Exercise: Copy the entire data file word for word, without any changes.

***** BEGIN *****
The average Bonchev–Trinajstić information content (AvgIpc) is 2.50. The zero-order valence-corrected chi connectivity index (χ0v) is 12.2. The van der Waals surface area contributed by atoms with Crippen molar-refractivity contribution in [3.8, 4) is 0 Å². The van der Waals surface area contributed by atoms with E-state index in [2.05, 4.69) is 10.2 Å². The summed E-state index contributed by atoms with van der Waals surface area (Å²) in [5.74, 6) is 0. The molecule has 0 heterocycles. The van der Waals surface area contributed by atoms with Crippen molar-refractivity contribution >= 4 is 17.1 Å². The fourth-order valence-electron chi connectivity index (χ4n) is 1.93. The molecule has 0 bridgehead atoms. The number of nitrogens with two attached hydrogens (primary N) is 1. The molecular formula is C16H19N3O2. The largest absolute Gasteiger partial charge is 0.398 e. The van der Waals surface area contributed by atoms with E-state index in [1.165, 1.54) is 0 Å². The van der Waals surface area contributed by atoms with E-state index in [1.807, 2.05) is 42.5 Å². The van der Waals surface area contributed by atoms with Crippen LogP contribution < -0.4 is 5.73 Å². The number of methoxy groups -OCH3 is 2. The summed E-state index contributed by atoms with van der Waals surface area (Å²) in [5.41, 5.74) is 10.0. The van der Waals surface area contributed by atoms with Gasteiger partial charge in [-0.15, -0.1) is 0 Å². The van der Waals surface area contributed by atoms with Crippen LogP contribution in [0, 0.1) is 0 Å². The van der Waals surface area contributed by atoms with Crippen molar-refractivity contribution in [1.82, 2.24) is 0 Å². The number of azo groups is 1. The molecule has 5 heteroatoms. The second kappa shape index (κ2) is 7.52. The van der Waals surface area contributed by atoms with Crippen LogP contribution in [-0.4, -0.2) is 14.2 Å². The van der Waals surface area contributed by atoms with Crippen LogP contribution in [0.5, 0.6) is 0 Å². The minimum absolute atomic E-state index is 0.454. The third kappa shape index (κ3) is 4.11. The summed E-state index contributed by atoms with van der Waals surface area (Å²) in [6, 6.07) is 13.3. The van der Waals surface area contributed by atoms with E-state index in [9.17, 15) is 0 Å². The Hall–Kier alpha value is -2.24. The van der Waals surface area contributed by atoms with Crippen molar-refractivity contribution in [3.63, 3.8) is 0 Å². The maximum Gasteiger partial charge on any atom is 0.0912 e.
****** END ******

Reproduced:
The average Bonchev–Trinajstić information content (AvgIpc) is 2.50. The zero-order valence-corrected chi connectivity index (χ0v) is 12.2. The van der Waals surface area contributed by atoms with Crippen molar-refractivity contribution in [3.8, 4) is 0 Å². The van der Waals surface area contributed by atoms with E-state index in [2.05, 4.69) is 10.2 Å². The summed E-state index contributed by atoms with van der Waals surface area (Å²) in [5.74, 6) is 0. The molecule has 0 heterocycles. The van der Waals surface area contributed by atoms with Crippen molar-refractivity contribution >= 4 is 17.1 Å². The fourth-order valence-electron chi connectivity index (χ4n) is 1.93. The molecule has 0 bridgehead atoms. The number of nitrogens with two attached hydrogens (primary N) is 1. The molecular formula is C16H19N3O2. The largest absolute Gasteiger partial charge is 0.398 e. The van der Waals surface area contributed by atoms with E-state index in [1.165, 1.54) is 0 Å². The van der Waals surface area contributed by atoms with E-state index in [1.807, 2.05) is 42.5 Å². The van der Waals surface area contributed by atoms with Crippen LogP contribution < -0.4 is 5.73 Å². The number of methoxy groups -OCH3 is 2. The summed E-state index contributed by atoms with van der Waals surface area (Å²) in [5.41, 5.74) is 10.0. The van der Waals surface area contributed by atoms with Gasteiger partial charge in [-0.15, -0.1) is 0 Å². The van der Waals surface area contributed by atoms with Crippen LogP contribution in [0, 0.1) is 0 Å². The van der Waals surface area contributed by atoms with Crippen molar-refractivity contribution in [1.82, 2.24) is 0 Å². The number of azo groups is 1. The molecule has 5 heteroatoms. The second kappa shape index (κ2) is 7.52. The van der Waals surface area contributed by atoms with Crippen LogP contribution in [-0.4, -0.2) is 14.2 Å². The van der Waals surface area contributed by atoms with Crippen LogP contribution in [0.5, 0.6) is 0 Å². The minimum absolute atomic E-state index is 0.454. The third kappa shape index (κ3) is 4.11. The summed E-state index contributed by atoms with van der Waals surface area (Å²) in [6, 6.07) is 13.3. The van der Waals surface area contributed by atoms with E-state index in [9.17, 15) is 0 Å². The Hall–Kier alpha value is -2.24. The van der Waals surface area contributed by atoms with Crippen molar-refractivity contribution in [3.63, 3.8) is 0 Å². The maximum Gasteiger partial charge on any atom is 0.0912 e.